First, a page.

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Jan M. Collins is the assistant director of the Maine Prisoner Advocacy Coalition.
On Monday, the Bangor Daily News and Maine Public reported on allegations of the denial of routine medical care at the Maine State Prison. The accusations include medical services denied, substandard care, delayed treatment and a wrongful death suit.
In October 2019, the state of Maine sounded the alarm about the surge of Hepatitis C cases in our communities — 51 to date for that year. At the same time, the state was alleged to be withholding treatment from 500 inmates infected with Hepatitis C, a viral disease of the liver that can eventually lead to liver failure and death. A Maine inmate sued the Department of Corrections. Before the suit was settled the department began instituting a new treatment program.
In July of 2018, a year when hundreds of people died from opioid overdoses, the ACLU sued the Maine Department of Corrections for refusing an inmate access to his opioid addiction medication and won.
In keeping with a pattern of denying medical services to the men and women in its care, the state has not provided COVID-19 vaccine to inmates. This is in direct opposition to the advice given by the national Centers for Disease Control and Prevention and the state’s own vaccination priorities.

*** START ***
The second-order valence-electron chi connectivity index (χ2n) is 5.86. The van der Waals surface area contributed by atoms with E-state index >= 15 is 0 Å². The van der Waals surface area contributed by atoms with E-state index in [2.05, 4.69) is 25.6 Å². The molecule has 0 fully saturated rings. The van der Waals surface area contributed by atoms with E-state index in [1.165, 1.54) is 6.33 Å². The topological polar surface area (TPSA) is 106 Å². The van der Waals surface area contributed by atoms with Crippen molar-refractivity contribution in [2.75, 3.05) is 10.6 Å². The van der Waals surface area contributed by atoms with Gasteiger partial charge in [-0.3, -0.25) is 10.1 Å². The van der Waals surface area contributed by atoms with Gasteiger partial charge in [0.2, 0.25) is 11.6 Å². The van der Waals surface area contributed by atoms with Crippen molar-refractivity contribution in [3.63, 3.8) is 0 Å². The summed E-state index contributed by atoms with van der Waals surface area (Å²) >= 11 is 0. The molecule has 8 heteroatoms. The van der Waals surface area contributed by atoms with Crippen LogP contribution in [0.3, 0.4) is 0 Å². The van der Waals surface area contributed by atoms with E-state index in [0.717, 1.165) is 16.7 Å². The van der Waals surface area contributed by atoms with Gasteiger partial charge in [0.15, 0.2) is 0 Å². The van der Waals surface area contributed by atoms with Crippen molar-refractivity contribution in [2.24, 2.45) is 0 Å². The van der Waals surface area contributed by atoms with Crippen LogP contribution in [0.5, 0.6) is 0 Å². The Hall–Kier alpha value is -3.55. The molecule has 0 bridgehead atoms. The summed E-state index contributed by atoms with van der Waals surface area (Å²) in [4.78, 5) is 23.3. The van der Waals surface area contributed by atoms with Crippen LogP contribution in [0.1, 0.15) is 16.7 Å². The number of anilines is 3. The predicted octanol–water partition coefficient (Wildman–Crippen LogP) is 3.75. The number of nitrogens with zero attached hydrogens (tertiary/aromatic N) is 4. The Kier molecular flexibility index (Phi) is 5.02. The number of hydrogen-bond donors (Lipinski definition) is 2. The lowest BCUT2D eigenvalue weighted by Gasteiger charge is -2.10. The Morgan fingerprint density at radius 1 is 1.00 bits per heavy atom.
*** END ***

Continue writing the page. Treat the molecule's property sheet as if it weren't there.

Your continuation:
Despite maintaining an “assisted living unit” for dementia patients, the aged and infirm at Mountain View Correctional Facility, and a hospice program for the dying at Maine State Prison, no inmates have received vaccines. All prison and jail facilities are congregate housing situations with no ability to social distance. Due to increased length of sentence and the elimination of parole, there are more aging prisoners in Maine’s system.
Some of the largest COVID-19 outbreaks in Maine have been in prisons and jails. At York County Jail, 48 inmates, 43 staff and 16 household members were infected. One inmate’s death was related to COVID-19. At Maine Correctional Center, over 150 people tested positive, with three people hospitalized. Cases have occurred at Mountain View correctional Center (where one person died), Maine State Prison, Long Creek Youth Correctional Facility, Franklin County Jail, Androscoggin County Jail, Penobscot County Jail, Kennebec County Jail and Two Bridges Jail. Outbreaks in prisons and jails threaten the communities outside the walls as much as the people inside as demonstrated by the York County statistics.
Mental health issues already exacerbated by the isolation of prison have been multiplied by the lockdowns.
Ellen Grunblatt, MD, who serves on the board of visitors for Franklin County Jail has summed the situation up succinctly.
“The unexamined ‘policy’ to exclude inmates from COVID immunization is irresponsible and inhumane. When we imprison people we become responsible for them. No one should be sentenced to lack of health care and the risk of transmitting a deadly disease, easily caught in a jail setting, back to their communities upon release. Maine can, and should, do better.”